I often get this question when folks are considering protecting either their brand name or some unique work product, and the individual asking the question doesn’t know how what to do next.
Let me start with the definitions:
Trademark: A “mark” that identifies a source for a particular good or service. The “mark” can consist of a distinctive word, design, color or sound that is not descriptive, and is not “confusingly similar” to a pre-existing trademark for a similar product or service. There are many other limitations and requirements, so consult with a trademark attorney to be sure your mark can qualify as a trademark.
A trademark cannot protect ideas, systems, or methods of operation, although a trademark can protect a mark that identifies the source of a product or service embodying these things.
Copyright: A legal right granted to an author of literary, dramatic, musical or artistic works, such as poetry, novels, movies, songs, photos, illustrations, computer software, and architecture to maintain exclusive right to reproduce, prepare derivative works, distribute copies through sale or other transfer of ownership, show or display publicly, as well as the right to authorize others to exercise these exclusive rights.
Copyright does not protect facts, ideas, systems, or methods of operation, although it may protect the way these things are expressed, nor does it protect names, titles, slogans, or short phrases.
When Do You Want a Trademark?
You want a trademark when you are trying to protect the name or brand of your product or service.
If you have a unique design you want to put on the front of a t-shirt, that would not represent a trademark unless that unique design is going to be placed on the tag and packaging.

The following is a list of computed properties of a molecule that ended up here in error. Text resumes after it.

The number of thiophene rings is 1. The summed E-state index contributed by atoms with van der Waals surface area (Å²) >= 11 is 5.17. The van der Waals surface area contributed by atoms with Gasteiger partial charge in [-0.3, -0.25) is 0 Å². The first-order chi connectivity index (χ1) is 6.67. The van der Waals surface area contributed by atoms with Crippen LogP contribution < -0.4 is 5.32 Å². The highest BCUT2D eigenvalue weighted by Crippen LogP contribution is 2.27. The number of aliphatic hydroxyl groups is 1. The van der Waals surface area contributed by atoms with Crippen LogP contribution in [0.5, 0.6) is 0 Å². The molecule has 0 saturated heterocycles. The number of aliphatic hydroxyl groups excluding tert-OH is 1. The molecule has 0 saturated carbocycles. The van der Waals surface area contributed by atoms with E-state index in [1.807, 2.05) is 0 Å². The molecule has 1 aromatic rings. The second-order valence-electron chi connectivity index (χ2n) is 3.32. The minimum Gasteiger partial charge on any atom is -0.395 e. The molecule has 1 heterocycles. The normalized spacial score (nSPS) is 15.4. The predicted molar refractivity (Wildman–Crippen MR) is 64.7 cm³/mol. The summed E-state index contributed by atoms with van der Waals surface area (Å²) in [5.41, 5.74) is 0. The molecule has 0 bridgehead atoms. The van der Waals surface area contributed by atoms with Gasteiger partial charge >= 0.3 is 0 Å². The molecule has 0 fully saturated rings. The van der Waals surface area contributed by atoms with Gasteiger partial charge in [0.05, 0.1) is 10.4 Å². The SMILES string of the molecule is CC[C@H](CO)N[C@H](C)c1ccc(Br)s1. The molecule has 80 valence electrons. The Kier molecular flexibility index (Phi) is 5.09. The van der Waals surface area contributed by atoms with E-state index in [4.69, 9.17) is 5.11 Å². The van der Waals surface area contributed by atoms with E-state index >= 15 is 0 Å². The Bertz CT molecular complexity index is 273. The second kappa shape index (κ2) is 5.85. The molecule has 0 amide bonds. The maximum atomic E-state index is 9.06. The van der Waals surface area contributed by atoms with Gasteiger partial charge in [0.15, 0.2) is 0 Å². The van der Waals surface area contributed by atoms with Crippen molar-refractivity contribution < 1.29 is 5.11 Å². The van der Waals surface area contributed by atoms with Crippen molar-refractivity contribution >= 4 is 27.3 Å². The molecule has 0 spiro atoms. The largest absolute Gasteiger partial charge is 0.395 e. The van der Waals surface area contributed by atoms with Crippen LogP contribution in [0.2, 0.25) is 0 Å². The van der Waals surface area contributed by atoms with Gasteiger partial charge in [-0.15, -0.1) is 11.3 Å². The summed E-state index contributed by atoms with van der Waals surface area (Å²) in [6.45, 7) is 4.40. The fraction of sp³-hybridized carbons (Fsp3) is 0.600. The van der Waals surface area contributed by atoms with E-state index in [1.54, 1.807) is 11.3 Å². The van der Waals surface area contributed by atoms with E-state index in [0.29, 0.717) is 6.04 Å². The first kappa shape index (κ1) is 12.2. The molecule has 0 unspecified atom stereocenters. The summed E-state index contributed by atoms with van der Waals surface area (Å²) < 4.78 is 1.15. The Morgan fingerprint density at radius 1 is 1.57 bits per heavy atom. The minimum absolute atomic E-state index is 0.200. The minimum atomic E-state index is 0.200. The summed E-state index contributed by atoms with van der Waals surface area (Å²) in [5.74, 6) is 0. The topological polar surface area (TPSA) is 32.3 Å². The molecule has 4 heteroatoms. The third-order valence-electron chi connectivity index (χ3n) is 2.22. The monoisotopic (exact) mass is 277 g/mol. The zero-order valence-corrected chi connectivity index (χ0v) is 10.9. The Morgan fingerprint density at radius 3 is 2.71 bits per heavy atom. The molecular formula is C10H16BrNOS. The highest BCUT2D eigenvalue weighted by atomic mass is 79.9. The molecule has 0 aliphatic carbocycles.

Trademarks are the things that go on packages, on tags, labels and advertisements to identify your products or services are provided by you or your company, and not some third-party.
When Do You Want a Copyright?
You want a copyright when you are trying to protect some unique design, work of authorship or copyrightable expression. A copyright will permit you to prevent others from copying your material, as well as creating “derivative works” of your material.
If you are a business or company, note that vendors and contractors will own the copyrights of the material that produce for you, unless you have a contract that assigns such material back to your company and a “Work Made for Hire” clause. If you don’t do this, you run the risk that your contractors or vendors will resell the work product you paid for to your competitors, or worse, hold you hostage when you are trying to update or improve what you original paid for (i.e. such updates or improvements are called “derivative works” and you don’t have the right to do that, unless you own the copyright or are otherwise granted permission to do this).